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Park service warning of Swimmer's Itch at Lake Mead | Health

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Park service warning of Swimmer's Itch at Lake Mead
Park service warning of Swimmer's Itch at Lake Mead

The Lake Mead Recreation Area is warning people about the potential for Swimmer’s Itch at the lake.

Swimmer’s Itch is caused by a parasite that produces eggs that are passed in the droppings of waterfowl that flock to the lake during migration season. The larvae can be in the water, and when they contact humans, they will burrow into swimmer’s skin.

The contact causes an allergic reaction which results in a rash and severe itchy skin. It usually does not require medical attention. The larvae do not actually develop under a person’s skin but die off quickly.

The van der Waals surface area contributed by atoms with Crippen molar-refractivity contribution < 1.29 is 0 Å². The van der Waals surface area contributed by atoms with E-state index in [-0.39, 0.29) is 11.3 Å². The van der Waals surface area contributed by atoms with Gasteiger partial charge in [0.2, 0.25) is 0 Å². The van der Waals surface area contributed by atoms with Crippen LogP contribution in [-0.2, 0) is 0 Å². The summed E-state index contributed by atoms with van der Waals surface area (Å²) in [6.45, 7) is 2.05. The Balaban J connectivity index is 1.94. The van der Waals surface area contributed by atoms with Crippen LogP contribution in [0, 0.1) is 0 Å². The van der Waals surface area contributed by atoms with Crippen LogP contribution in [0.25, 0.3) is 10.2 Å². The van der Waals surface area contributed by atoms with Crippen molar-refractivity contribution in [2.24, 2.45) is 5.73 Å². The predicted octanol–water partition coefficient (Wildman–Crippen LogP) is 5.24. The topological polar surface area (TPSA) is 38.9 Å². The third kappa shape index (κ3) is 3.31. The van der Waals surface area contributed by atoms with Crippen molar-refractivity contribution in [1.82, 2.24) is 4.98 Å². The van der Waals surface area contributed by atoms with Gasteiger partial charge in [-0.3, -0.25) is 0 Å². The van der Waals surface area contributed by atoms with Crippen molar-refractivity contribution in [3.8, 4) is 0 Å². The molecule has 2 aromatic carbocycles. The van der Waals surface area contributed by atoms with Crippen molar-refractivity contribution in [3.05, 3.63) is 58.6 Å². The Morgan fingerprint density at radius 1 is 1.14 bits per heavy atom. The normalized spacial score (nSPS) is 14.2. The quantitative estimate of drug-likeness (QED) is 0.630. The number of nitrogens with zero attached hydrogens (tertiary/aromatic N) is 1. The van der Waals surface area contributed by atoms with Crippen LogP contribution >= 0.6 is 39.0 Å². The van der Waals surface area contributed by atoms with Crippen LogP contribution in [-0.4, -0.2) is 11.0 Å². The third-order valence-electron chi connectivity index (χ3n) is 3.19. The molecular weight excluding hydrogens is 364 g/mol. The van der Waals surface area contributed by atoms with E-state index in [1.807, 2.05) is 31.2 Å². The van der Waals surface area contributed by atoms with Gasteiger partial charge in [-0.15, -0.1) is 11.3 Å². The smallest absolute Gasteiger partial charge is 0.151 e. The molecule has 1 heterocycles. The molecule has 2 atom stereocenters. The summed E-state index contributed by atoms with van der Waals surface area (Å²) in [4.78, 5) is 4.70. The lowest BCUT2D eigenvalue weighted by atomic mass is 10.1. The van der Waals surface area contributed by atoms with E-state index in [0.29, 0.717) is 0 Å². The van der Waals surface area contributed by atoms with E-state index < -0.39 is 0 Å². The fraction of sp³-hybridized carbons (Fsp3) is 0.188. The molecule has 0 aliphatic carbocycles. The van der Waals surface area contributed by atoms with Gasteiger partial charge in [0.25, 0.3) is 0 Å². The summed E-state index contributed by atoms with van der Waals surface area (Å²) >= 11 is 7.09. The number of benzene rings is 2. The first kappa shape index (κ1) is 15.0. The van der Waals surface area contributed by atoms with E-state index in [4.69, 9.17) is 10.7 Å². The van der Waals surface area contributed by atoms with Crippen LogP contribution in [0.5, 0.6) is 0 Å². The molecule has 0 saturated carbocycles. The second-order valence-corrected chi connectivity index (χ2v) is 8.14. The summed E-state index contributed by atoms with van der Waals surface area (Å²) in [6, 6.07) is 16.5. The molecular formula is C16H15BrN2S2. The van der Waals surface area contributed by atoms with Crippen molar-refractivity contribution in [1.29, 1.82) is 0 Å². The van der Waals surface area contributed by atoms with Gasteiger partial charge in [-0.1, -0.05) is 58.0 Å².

The park service is reminding people to not swim in areas with an abundance of birds or where there are a lot of bird droppings. For people who do choose to swim, experts advise toweling off vigorously and rinsing off as soon as possible.

If a person does develop the rash, an anti-itch lotion or corticosteroid cream can be used to ease the discomfort.

Swimmer’s Itch is a common problem in bodies of water used by birds during migration season. 

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